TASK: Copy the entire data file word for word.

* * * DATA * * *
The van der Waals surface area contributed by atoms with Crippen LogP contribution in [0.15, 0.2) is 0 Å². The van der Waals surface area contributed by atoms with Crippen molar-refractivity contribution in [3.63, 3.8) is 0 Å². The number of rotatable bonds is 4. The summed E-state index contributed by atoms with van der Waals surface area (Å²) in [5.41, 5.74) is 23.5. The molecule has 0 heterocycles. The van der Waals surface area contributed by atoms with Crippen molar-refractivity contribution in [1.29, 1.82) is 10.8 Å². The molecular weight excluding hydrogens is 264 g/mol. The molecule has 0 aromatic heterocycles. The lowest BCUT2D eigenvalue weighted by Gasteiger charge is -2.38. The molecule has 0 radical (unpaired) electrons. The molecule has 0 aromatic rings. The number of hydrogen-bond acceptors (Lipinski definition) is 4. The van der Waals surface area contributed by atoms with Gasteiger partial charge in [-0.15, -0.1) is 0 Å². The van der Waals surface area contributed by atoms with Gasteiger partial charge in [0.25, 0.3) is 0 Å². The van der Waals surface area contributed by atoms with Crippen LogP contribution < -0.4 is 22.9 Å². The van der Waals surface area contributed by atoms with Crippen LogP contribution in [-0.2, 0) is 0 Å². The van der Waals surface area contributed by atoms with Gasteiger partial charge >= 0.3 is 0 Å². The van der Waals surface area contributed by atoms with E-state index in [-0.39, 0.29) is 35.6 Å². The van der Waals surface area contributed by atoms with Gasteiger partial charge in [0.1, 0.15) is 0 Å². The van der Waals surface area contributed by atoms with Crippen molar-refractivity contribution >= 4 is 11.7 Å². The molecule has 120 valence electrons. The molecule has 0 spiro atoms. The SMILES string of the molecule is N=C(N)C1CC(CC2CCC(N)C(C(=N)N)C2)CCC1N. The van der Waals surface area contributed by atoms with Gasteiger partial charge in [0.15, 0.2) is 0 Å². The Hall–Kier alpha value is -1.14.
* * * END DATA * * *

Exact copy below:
The van der Waals surface area contributed by atoms with Crippen LogP contribution in [0.15, 0.2) is 0 Å². The van der Waals surface area contributed by atoms with Crippen molar-refractivity contribution in [3.63, 3.8) is 0 Å². The number of rotatable bonds is 4. The summed E-state index contributed by atoms with van der Waals surface area (Å²) in [5.41, 5.74) is 23.5. The molecule has 0 heterocycles. The van der Waals surface area contributed by atoms with Crippen molar-refractivity contribution in [1.29, 1.82) is 10.8 Å². The molecular weight excluding hydrogens is 264 g/mol. The molecule has 0 aromatic heterocycles. The lowest BCUT2D eigenvalue weighted by Gasteiger charge is -2.38. The molecule has 0 radical (unpaired) electrons. The molecule has 0 aromatic rings. The number of hydrogen-bond acceptors (Lipinski definition) is 4. The van der Waals surface area contributed by atoms with Gasteiger partial charge in [-0.15, -0.1) is 0 Å². The van der Waals surface area contributed by atoms with Gasteiger partial charge in [0.25, 0.3) is 0 Å². The van der Waals surface area contributed by atoms with Crippen LogP contribution < -0.4 is 22.9 Å². The van der Waals surface area contributed by atoms with Crippen LogP contribution in [-0.2, 0) is 0 Å². The van der Waals surface area contributed by atoms with Gasteiger partial charge >= 0.3 is 0 Å². The van der Waals surface area contributed by atoms with E-state index in [-0.39, 0.29) is 35.6 Å². The van der Waals surface area contributed by atoms with Gasteiger partial charge in [0.1, 0.15) is 0 Å². The van der Waals surface area contributed by atoms with Crippen molar-refractivity contribution >= 4 is 11.7 Å². The molecule has 120 valence electrons. The molecule has 0 spiro atoms. The SMILES string of the molecule is N=C(N)C1CC(CC2CCC(N)C(C(=N)N)C2)CCC1N. The van der Waals surface area contributed by atoms with Gasteiger partial charge in [0.15, 0.2) is 0 Å². The Hall–Kier alpha value is -1.14.